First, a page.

Synopses & Reviews
"[Naomi Fontaine] writes in the same tradition as Native writers such as Thomas King and Louise Erdrich."?Le Devoir
Kuessipan ("to you" in the Innu language) is an extraordinary, meditative novel about life among the Native Innu people in the wilds of the Canadian North. With grace and perfect pitch, Naomi Fontaine conjures up a world that reads like no other, and a community?of nomadic hunters and fishers, of mothers and children?that endures a harsh, sometimes cruel reality with quiet dignity.
Naomi Fontaine is a member of the Innu First Nation. Kuessipan, her first novel, is based on her own experience.
"A fascinating, complex portrait of life on Innu First Nations reserve in Canada." —Bustle
"Fontaine's layered images of Innu life are full of human depth, including also struggle, pride, joy, and love. It is not a romanticized view, but contextualized, with an intelligence that keeps the story engaging ... In the end, it is a story of strength and of hope, which are intimately entwined."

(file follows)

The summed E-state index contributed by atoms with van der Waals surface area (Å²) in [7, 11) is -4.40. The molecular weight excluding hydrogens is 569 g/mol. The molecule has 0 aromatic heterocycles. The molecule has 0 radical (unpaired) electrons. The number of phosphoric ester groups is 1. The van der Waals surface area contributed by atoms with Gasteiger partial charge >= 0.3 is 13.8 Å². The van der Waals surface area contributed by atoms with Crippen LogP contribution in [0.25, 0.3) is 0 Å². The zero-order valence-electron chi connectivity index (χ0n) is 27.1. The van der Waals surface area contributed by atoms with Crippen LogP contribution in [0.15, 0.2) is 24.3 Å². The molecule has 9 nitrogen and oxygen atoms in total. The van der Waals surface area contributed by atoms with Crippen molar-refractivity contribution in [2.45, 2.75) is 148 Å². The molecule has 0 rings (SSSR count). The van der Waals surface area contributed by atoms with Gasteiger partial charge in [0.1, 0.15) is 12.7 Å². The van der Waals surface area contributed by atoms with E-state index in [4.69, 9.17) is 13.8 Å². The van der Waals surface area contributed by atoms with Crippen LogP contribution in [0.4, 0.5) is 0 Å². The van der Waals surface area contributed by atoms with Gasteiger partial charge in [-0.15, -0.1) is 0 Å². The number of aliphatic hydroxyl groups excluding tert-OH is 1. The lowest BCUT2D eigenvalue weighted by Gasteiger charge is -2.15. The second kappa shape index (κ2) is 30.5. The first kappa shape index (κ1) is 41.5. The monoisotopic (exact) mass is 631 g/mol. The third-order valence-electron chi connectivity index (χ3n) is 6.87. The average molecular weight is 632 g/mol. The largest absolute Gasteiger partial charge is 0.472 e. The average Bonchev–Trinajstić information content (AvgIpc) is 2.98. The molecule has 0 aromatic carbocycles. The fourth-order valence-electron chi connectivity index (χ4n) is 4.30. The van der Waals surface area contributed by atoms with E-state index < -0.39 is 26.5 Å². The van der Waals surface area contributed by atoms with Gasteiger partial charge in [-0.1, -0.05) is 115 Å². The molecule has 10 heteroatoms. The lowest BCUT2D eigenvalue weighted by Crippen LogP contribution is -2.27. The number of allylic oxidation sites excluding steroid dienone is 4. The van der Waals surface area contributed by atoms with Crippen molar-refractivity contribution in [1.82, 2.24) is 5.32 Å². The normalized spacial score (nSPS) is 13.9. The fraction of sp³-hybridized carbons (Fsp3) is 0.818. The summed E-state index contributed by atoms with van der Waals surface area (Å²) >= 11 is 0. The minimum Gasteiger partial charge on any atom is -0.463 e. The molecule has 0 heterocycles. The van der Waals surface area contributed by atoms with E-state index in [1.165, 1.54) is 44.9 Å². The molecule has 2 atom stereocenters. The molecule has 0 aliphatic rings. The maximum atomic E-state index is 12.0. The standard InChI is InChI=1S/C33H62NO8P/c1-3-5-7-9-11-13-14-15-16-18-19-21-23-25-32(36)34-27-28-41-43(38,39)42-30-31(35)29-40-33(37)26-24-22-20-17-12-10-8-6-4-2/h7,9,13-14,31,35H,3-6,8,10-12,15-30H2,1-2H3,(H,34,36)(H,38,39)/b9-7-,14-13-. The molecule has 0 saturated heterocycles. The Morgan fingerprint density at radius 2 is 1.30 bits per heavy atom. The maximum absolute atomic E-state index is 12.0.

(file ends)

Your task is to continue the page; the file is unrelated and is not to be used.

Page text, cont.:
—Montreal Review of Books
A fictionalized, meditative chronicle of life among the Innu, a Native tribe in rural northeastern Quebec.
About the Author
Naomi Fontaine is a member of the Innu First Nation in the province of Quebec, from Uashat, a community with a population less than 5,000. She was an education student when she wrote Kuessipan
, her first novel, which she based on her own experience.
David Homel was born and raised in Chicago in 1952. He has been a journalist, editor, literary translator, and teacher, and has won numerous awards for translation, including the Governor Generals Award for Literature, Canadas highest literary honor. His translations include The World is Moving around Me by Dany Laferriere, and The Last Genet by Hadrien Laroche.